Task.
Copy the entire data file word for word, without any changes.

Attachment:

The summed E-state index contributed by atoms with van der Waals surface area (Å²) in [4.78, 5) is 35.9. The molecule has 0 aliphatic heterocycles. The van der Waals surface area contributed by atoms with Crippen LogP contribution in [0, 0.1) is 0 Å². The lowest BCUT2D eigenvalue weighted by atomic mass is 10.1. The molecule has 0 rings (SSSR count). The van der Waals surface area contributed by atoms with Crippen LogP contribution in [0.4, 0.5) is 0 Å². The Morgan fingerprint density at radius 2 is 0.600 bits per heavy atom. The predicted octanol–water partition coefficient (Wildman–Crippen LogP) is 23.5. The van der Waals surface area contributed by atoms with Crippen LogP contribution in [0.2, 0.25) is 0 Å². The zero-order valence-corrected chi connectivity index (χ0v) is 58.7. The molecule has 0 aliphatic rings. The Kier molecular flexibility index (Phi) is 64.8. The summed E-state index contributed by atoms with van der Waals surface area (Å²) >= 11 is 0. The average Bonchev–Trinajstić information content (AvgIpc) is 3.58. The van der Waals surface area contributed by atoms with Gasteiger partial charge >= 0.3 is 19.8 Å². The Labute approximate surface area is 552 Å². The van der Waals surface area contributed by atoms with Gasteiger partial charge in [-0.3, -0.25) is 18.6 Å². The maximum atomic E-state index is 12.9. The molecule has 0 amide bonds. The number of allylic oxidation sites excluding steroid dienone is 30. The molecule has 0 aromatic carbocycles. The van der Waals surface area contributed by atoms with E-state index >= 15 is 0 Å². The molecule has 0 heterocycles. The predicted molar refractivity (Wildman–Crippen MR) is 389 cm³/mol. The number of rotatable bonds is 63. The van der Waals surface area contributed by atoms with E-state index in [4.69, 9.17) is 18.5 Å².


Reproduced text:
The summed E-state index contributed by atoms with van der Waals surface area (Å²) in [4.78, 5) is 35.9. The molecule has 0 aliphatic heterocycles. The van der Waals surface area contributed by atoms with Crippen LogP contribution in [0, 0.1) is 0 Å². The lowest BCUT2D eigenvalue weighted by atomic mass is 10.1. The molecule has 0 rings (SSSR count). The van der Waals surface area contributed by atoms with Crippen LogP contribution in [0.4, 0.5) is 0 Å². The Morgan fingerprint density at radius 2 is 0.600 bits per heavy atom. The predicted octanol–water partition coefficient (Wildman–Crippen LogP) is 23.5. The van der Waals surface area contributed by atoms with Crippen LogP contribution in [0.2, 0.25) is 0 Å². The zero-order valence-corrected chi connectivity index (χ0v) is 58.7. The molecule has 0 aliphatic rings. The Kier molecular flexibility index (Phi) is 64.8. The summed E-state index contributed by atoms with van der Waals surface area (Å²) >= 11 is 0. The average Bonchev–Trinajstić information content (AvgIpc) is 3.58. The van der Waals surface area contributed by atoms with Gasteiger partial charge >= 0.3 is 19.8 Å². The Labute approximate surface area is 552 Å². The van der Waals surface area contributed by atoms with Gasteiger partial charge in [-0.3, -0.25) is 18.6 Å². The maximum atomic E-state index is 12.9. The molecule has 0 amide bonds. The number of allylic oxidation sites excluding steroid dienone is 30. The molecule has 0 aromatic carbocycles. The van der Waals surface area contributed by atoms with E-state index >= 15 is 0 Å². The molecule has 0 heterocycles. The predicted molar refractivity (Wildman–Crippen MR) is 389 cm³/mol. The number of rotatable bonds is 63. The van der Waals surface area contributed by atoms with E-state index in [4.69, 9.17) is 18.5 Å².